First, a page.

TK: You're the Director of Advanced Footwear Innovation for one of the world's most innovative companies. What's that like?

EK: It's fantastic! (laughs). We are so lucky in that, 1 - we have this incredible pool of people who are the best in the world at what they do that we get to work with on a daily basis, and 2 - we have the best toys in the world, the best equipment!

Another important point is that we have the best manufacturing base in the world, because we couldn't make something like Nike REACT happen without that manufacturing capability as well. To be able to do this at scale right out of the gates is something I think only Nike could do so to have access to that machinery, as someone who is so heavily involved in product, there's no other place to be than Nike.

"You need to capture that nugget of truth, translate it into a brief and get a team of people excited about creating that product and turning the brief into a reality."

TK: Nike has no doubt pioneered the process of listening to the athlete over the years, but how much is athlete feedback really utilised in the design process? Can you discuss a little bit about how dealing with different athletes can affect design?

EK: It's vital. I know we talk a lot about it all the time but honestly if you look back at our history, any of the good shoes we've done are always a result of listening and being true to the voice of the athlete. When we go wrong is when we let the market or a specific retailer decide what we're trying to do, but when we're true to the athlete we always produce the best of the brand - that's always at the foundation of what we do and all of our briefs, that original athlete insight.

Really, whether you're looking a single elite athlete or a convoy of runners, the mechanics of it are maybe a little bit different but fundamentally it's still the same - you need to capture that nugget of truth, translate it into a brief and get a team of people excited about creating that product and turning the brief into a reality.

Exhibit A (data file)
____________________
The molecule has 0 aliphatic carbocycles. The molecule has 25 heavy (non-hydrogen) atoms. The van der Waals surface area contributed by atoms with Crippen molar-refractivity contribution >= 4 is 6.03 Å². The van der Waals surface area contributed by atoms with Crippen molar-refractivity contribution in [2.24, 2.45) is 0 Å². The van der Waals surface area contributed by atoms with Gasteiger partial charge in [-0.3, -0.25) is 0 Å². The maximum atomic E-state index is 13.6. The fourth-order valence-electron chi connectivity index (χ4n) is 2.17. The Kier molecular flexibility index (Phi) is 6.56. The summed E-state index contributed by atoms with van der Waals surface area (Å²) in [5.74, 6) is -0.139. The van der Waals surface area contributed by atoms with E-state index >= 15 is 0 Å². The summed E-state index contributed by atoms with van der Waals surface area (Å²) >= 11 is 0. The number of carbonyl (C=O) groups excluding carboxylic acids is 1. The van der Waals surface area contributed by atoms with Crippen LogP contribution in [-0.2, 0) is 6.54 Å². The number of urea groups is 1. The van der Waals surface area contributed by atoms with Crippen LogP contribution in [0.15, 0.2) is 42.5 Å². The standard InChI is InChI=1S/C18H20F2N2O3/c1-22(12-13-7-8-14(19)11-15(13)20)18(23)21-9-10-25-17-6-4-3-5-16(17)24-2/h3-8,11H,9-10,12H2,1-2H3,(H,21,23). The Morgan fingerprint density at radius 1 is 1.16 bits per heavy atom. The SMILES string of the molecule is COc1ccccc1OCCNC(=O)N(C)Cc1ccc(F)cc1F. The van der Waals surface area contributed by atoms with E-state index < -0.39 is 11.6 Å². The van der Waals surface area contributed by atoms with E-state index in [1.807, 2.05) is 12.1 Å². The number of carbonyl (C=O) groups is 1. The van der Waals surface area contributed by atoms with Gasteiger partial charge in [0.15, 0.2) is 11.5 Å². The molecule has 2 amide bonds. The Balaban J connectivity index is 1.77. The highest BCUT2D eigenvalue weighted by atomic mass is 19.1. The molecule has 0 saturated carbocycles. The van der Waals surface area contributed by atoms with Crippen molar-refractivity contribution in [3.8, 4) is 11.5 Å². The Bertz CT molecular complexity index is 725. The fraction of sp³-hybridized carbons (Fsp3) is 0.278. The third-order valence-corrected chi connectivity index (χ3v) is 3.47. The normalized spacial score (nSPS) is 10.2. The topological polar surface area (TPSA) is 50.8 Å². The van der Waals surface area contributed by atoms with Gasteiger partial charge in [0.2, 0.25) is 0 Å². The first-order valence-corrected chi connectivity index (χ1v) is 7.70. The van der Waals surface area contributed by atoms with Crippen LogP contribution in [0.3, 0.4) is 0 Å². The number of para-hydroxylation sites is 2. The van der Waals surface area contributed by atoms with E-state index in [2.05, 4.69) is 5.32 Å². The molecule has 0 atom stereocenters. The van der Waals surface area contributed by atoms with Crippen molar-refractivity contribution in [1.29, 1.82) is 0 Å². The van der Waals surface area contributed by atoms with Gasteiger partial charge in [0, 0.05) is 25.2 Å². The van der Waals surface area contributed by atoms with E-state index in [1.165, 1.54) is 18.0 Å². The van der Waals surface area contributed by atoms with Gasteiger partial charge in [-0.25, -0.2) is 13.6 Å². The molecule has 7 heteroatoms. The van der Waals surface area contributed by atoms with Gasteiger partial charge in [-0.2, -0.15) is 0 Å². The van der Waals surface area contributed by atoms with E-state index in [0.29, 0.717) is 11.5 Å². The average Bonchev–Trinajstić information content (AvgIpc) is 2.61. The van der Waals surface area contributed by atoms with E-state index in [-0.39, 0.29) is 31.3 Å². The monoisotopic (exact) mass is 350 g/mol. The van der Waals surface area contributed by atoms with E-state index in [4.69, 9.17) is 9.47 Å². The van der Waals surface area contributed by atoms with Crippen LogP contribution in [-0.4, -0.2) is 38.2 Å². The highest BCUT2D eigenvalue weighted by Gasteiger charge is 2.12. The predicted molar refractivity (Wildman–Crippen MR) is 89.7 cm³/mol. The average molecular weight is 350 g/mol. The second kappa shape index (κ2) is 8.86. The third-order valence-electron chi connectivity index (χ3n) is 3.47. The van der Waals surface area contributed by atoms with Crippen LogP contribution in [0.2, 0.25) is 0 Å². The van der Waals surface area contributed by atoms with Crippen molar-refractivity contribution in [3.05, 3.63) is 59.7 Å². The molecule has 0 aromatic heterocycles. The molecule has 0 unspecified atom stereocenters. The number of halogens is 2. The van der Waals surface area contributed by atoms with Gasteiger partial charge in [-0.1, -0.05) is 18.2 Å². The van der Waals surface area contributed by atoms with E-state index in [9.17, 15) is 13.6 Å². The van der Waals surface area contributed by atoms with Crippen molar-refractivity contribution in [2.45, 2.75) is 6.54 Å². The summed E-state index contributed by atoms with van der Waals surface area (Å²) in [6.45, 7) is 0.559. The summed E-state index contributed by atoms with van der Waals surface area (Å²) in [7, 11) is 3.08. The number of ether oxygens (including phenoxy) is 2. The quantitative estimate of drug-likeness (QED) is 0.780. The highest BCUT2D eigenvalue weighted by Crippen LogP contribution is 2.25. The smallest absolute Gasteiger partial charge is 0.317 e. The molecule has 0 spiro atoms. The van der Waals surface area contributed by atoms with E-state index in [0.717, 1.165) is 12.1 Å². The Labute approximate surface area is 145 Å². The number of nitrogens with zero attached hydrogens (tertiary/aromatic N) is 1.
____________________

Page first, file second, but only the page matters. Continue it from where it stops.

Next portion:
The all-new Epic REACT, co-designed by Kim and set to launch February 22.

The all-new Epic REACT, co-designed by Kim and set to launch February 22.

TK: Last question, what's you fave Nike release ever? Old and new.

EK: Well, the Jordan V Low is special to me because that was kind of what got me started. The original Air Revolution BB—the mid with the velcro strap—that was another one I took to with the toothbrush everyday! (laughs). In terms of running the shoe that literally changed my life was the Nike Free - I had been more of a basketball guy before that and had tried to run but I'd often get injured because I didn't know anything about run shoes. Free was the first shoe that enabled me to run consistently and that basically made me a runner, and that was before I even came to Nike! So that's a shoe that I'll always love because that concept is something only Nike would do - this crazy idea of a shoe that's like a barefoot shoe. Plus a special mention to the Flightposite, where it all started with Kicksology.net.